I changed my "lock screen" image:

Best of all, by categorizing all of my apps I forced everything onto a single page.

It's the little things...

How to Rob is a 1999 song from 50 Cent (that I just discovered). It's apparently what initially put 50 on everyone's radar. 

Aside from being a great track, its approach is interesting: 50 envisions himself robbing the world's biggest hip hop and R&B artists (at the time), one by one. The song's Wikipedia page even lists out each artist that 50 targets (in the order in which they are mentioned):

  • Lil' Kim
  • P Diddy
  • Bobby Brown and Whitney Houston
  • Brian McKnight
  • Keith Sweat
  • Cardan
  • Harlem World
  • Mase
  • Ol' Dirty Bastard
  • Foxy Brown and Kurupt
  • Jay-Z
  • Case
  • Trackmasters
  • Slick Rick
  • Stevie J
  • Big Pun
  • Master P
  • Silkk The Shocker
  • Will Smith and Jada Pinkett Smith
  • Timbaland and Missy Elliott
  • Joe
  • Jermaine Dupri and Da Brat
  • DMX
  • Treach
  • DJ Clue
  • TQ
  • Raekwon, Ghostface Killah and RZA
  • Sticky Fingaz
  • Fredro Starr
  • Canibus
  • Heavy D
  • Juvenile
  • Blackstreet
  • R. Kelly (though not by name, is referenced within the lyrics)
  • Boyz II Men and Michael Bivins
  • Mike Tyson and Robin Givens
  • Mister Cee
  • Busta Rhymes and the Flipmode Squad
  • Kirk Franklin

My favorite two lines turn out to both be fat jokes (which I normally don't condone). On Big Pun:

I'll rob Pun without a gun, snatch his piece then run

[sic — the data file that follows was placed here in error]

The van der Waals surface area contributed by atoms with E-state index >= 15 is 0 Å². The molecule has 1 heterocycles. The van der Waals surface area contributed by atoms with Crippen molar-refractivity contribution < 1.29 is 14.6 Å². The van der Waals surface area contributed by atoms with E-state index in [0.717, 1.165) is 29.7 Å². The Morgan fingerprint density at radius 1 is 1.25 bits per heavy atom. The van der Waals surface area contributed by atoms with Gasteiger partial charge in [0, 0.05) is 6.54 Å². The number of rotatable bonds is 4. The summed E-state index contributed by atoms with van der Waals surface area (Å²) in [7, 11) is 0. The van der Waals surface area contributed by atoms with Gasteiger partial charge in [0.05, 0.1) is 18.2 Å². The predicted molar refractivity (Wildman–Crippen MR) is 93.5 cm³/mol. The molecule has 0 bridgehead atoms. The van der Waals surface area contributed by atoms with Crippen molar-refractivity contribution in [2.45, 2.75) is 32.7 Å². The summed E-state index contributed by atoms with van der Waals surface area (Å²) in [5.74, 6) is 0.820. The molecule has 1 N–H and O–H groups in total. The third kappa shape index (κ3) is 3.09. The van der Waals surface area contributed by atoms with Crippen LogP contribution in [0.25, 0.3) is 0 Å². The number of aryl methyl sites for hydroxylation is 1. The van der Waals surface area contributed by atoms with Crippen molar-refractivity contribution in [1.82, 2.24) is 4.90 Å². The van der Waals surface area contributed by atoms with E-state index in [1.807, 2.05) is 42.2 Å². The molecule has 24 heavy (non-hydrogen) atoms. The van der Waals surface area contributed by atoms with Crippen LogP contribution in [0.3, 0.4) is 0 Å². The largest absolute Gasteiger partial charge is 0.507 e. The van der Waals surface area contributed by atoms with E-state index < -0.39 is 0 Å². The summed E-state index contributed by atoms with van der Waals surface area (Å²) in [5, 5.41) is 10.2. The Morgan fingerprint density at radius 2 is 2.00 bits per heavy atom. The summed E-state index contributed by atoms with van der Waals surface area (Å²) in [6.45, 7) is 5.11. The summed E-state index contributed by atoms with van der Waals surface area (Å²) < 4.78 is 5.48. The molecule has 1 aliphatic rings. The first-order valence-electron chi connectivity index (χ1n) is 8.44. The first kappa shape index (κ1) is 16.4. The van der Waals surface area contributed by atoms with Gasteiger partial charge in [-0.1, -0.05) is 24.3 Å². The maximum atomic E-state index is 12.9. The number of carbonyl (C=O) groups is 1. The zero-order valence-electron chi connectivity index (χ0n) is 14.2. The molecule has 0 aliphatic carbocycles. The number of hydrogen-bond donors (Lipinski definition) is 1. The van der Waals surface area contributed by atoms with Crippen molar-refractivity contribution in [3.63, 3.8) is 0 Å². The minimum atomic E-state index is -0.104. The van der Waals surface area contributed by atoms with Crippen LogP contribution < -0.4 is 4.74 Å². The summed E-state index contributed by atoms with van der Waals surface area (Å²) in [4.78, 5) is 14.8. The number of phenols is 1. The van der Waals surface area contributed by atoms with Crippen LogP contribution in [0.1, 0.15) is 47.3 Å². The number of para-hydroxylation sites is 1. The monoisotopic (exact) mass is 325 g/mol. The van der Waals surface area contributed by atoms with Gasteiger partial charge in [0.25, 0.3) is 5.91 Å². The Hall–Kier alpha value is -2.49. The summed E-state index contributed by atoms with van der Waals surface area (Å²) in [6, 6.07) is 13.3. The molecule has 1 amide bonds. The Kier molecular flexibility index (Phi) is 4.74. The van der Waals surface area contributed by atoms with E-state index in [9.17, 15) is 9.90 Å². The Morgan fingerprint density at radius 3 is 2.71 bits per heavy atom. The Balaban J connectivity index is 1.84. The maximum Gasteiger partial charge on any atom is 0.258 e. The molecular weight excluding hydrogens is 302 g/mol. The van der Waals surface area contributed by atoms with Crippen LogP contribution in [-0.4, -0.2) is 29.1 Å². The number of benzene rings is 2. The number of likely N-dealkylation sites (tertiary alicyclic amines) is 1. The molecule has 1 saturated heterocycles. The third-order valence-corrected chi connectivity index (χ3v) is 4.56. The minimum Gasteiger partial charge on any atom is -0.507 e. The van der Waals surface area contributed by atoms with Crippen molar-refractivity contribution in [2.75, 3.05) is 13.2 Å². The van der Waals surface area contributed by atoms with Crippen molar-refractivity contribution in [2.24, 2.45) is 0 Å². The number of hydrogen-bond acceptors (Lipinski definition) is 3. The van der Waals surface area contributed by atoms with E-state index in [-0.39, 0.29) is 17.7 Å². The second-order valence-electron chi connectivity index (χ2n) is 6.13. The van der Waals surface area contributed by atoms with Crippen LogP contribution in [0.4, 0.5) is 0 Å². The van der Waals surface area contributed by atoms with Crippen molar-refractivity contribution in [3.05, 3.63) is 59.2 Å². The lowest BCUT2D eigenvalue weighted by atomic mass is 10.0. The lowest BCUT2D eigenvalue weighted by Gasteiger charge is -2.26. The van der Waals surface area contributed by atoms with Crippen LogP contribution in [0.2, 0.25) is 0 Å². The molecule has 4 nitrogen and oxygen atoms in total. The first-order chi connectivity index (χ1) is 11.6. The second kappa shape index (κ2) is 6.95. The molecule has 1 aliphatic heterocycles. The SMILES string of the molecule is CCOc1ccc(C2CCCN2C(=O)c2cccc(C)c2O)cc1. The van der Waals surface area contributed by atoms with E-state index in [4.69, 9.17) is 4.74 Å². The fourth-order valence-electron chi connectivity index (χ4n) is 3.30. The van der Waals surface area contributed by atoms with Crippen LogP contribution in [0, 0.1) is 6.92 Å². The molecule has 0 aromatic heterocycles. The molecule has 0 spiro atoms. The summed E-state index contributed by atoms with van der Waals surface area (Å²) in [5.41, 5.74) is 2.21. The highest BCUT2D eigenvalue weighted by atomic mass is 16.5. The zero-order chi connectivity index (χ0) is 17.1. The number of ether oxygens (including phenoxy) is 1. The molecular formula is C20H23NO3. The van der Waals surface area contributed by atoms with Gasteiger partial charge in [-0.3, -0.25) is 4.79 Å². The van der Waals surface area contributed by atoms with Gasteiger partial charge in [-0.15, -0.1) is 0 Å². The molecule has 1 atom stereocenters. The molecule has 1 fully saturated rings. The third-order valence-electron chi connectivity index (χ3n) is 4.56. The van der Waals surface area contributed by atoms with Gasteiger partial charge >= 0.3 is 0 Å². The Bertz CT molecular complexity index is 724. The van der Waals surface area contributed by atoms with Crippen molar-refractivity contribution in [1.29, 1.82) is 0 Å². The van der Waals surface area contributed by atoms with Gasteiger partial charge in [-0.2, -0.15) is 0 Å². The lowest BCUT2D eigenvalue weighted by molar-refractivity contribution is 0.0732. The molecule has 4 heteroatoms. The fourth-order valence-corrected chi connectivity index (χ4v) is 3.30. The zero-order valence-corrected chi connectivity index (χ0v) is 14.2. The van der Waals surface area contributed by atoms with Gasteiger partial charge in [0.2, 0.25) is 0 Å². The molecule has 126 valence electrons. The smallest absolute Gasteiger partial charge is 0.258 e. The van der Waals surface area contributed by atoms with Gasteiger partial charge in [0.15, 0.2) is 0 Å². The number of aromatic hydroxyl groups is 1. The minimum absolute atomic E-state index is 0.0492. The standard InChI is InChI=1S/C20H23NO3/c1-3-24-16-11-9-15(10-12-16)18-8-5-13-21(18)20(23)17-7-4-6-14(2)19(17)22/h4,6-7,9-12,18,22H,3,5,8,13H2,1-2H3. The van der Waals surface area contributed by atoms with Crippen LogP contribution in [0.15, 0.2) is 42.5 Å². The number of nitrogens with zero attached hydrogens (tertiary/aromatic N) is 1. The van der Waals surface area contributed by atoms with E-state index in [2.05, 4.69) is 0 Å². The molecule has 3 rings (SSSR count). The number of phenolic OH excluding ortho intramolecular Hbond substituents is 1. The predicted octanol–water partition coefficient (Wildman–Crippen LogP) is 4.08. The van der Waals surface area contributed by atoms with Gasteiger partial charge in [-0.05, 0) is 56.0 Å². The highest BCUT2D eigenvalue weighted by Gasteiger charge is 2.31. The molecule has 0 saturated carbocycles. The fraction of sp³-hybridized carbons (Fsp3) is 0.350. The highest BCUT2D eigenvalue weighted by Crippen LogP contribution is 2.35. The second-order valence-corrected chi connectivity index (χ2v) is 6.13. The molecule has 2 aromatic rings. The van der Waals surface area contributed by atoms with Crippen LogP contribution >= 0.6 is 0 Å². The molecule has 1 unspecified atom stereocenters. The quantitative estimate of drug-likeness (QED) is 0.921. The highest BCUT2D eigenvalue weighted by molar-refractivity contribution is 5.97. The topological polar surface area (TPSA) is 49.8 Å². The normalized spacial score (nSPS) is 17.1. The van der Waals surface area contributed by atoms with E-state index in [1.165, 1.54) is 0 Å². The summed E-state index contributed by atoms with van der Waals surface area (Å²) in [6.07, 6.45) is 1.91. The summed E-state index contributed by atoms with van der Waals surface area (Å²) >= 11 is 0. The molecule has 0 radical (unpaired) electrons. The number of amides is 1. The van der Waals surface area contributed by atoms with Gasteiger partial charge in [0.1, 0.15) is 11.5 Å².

This n____ weigh 400 pounds, how he gonna catch me, son?

And on Missy Elliott:

Run up on Timbaland and Missy with the pound
Like, "You, give me the cash; you, put the hot dog down"

The song apparently won 50 both a bunch of admirers and a slew of enemies, which is not surprising. All of the lyrics are on Genius.

Today I finished the Mogul: The Life and Death of Chris Lighty podcast. I enjoyed it.

If you're not familiar with Lighty, he was a "500 pound Gorilla"-level manager of major hip hop artists. When I started the podcast, I didn't think I had heard of him, but it didn't take me long to recognise him as A Tribe Called Quest's manager that is a talking head in Michael Rapaport's outstanding documentary Beats, Rhymes & Life: The Travels of A Tribe Called Quest (I vividly remember Lighty from that documentary, because he used the term "esoteric" in his interview in referring to Q-Tip, and I remember that was the first time I had heard that word used before). Lighty's was a true rags-to-riches story, which ends in a tragic suicide.

Aside from being a well-produced, thoughtful deep dive into an interesting subject, I was struck throughout the podcast by how wonderful it is that someone would take the time to tell this story. Lighty isn't a big enough name to carry a film documentary, and that's where the podcast medium really shines. It allows you to do deep dives into subjects that have (seemingly) small audiences, but using a richer medium than long-form written journalism.

Below is a trailer of the podcast.

Childish Gambino's new music video This is America is something special, to say the least.